If you plan to retire before you are eligible for Medicare you will need to factor in the cost of healthcare into your retirement budget.
While you most likely will be able to get a COBRA package through your current employer, the cost can be high and the plan may not cover all of your needs.
Also, consider long-term care insurance to pay for things like nursing home costs. Long-term care insurance can be costly as well, but the earlier you get into a plan the lower your overall premium will be.
One of your best options is to get a health insurance plan that is custom fit to your specific situation. eHealthInsurance will generate several quotes for you from different insurance companies. Having multiple quotes in front of you makes doing comparisons a lot easier. I would try it out just to make sure I’m not missing a great affordable healthcare plan.
Once you are Medicare you should consider adding a Medicare supplement plan. These plans will complete your Medicare coverage and make sure that you do not get any nasty medical bills that are more than you budget can afford.
10. Know the Rules and Regulations of Your Retirement Accounts
Retirement accounts are all different and if you have saved in multiple accounts it may be confusing how retirement withdrawals will work. Many accounts require you to be a certain age before you can withdraw funds.
One costly mistake I’ve seen is rolling over your 401(k) to an IRA when you retire early and you’re under 59 1/2. 401(k)s allow you to withdraw money if you retire early and you won’t be on the hook for the 10% early withdrawal penalty. If you roll your 401(k) into an IRA, you basically give that up which could cost you if you needed access to your money.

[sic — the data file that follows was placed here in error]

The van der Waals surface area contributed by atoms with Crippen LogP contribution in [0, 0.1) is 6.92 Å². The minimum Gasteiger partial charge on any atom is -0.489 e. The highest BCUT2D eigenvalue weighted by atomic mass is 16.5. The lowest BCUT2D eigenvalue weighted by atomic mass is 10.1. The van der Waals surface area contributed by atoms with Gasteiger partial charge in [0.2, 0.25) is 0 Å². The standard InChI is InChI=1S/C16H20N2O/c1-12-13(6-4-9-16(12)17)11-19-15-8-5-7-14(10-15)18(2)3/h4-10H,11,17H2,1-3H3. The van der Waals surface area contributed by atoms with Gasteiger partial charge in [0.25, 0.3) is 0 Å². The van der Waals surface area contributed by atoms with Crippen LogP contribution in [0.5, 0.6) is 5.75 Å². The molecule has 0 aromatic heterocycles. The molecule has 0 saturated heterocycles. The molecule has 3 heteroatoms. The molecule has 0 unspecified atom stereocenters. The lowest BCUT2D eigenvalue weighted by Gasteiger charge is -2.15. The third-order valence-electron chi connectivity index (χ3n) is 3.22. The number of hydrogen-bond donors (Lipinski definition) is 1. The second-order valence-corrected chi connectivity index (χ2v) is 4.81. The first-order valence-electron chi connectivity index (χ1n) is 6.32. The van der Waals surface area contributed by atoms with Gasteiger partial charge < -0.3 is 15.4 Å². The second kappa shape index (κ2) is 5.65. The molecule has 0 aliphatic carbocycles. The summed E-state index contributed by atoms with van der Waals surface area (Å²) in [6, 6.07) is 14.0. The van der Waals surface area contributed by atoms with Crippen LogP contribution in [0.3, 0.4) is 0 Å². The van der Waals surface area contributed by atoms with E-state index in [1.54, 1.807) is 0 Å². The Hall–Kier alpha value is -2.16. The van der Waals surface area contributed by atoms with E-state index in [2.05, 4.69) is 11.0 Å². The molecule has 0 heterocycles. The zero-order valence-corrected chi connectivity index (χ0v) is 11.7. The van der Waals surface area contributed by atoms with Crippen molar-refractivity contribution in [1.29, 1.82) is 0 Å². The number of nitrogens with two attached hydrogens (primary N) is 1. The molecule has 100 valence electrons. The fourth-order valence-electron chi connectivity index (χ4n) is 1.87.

Additionally, many require minimum withdrawals when you reach a certain age and more. Commonly known as “retirement minimum distributions” you’ll have to start taking out money from your retirement accounts at 73. Not doing so could cost you a tax penalty of 50%! Take the time to understand how your retirement funds will work best for you.
The Bottom Line – 10 Essential Factors of a Retirement Planning Checklist
Retirement is an exciting yet transformative phase in one’s life, characterized by significant shifts in personal, financial, and professional domains.
Properly planning for this transition is imperative, and there are pivotal steps one must take to ensure a smooth and enjoyable retirement. These include creating a comprehensive retirement budget, establishing a well-thought-out retirement plan, and determining your post-retirement income.
It’s crucial to review retirement accounts regularly, manage debts, and stay proactive with your investments.
Healthcare needs and understanding the intricacies of retirement account regulations are equally vital.
By diligently following these guidelines, one can confidently approach retirement, ready for the adventures and experiences the golden years offer.